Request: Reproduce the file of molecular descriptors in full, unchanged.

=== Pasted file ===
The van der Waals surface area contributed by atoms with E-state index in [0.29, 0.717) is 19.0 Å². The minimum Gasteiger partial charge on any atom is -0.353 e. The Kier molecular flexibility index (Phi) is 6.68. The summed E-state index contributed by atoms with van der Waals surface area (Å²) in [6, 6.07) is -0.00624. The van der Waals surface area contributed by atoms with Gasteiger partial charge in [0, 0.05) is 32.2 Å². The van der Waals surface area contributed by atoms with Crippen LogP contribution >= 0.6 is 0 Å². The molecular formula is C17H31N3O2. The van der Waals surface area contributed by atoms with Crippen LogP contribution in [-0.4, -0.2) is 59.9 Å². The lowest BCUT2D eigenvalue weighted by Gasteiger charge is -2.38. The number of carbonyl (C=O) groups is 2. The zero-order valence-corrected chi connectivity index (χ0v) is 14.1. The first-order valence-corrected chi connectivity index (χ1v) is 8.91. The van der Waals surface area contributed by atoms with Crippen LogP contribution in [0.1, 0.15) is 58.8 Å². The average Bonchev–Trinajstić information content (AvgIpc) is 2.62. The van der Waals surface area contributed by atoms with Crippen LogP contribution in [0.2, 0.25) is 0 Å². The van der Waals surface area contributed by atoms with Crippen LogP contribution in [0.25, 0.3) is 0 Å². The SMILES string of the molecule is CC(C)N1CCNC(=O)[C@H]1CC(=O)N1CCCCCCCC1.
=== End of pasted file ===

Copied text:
The van der Waals surface area contributed by atoms with E-state index in [0.29, 0.717) is 19.0 Å². The minimum Gasteiger partial charge on any atom is -0.353 e. The Kier molecular flexibility index (Phi) is 6.68. The summed E-state index contributed by atoms with van der Waals surface area (Å²) in [6, 6.07) is -0.00624. The van der Waals surface area contributed by atoms with Gasteiger partial charge in [0, 0.05) is 32.2 Å². The van der Waals surface area contributed by atoms with Crippen LogP contribution >= 0.6 is 0 Å². The molecular formula is C17H31N3O2. The van der Waals surface area contributed by atoms with Crippen LogP contribution in [-0.4, -0.2) is 59.9 Å². The lowest BCUT2D eigenvalue weighted by Gasteiger charge is -2.38. The number of carbonyl (C=O) groups is 2. The zero-order valence-corrected chi connectivity index (χ0v) is 14.1. The first-order valence-corrected chi connectivity index (χ1v) is 8.91. The van der Waals surface area contributed by atoms with Crippen LogP contribution in [0.1, 0.15) is 58.8 Å². The average Bonchev–Trinajstić information content (AvgIpc) is 2.62. The van der Waals surface area contributed by atoms with Crippen LogP contribution in [0.2, 0.25) is 0 Å². The van der Waals surface area contributed by atoms with Crippen LogP contribution in [0.25, 0.3) is 0 Å². The SMILES string of the molecule is CC(C)N1CCNC(=O)[C@H]1CC(=O)N1CCCCCCCC1.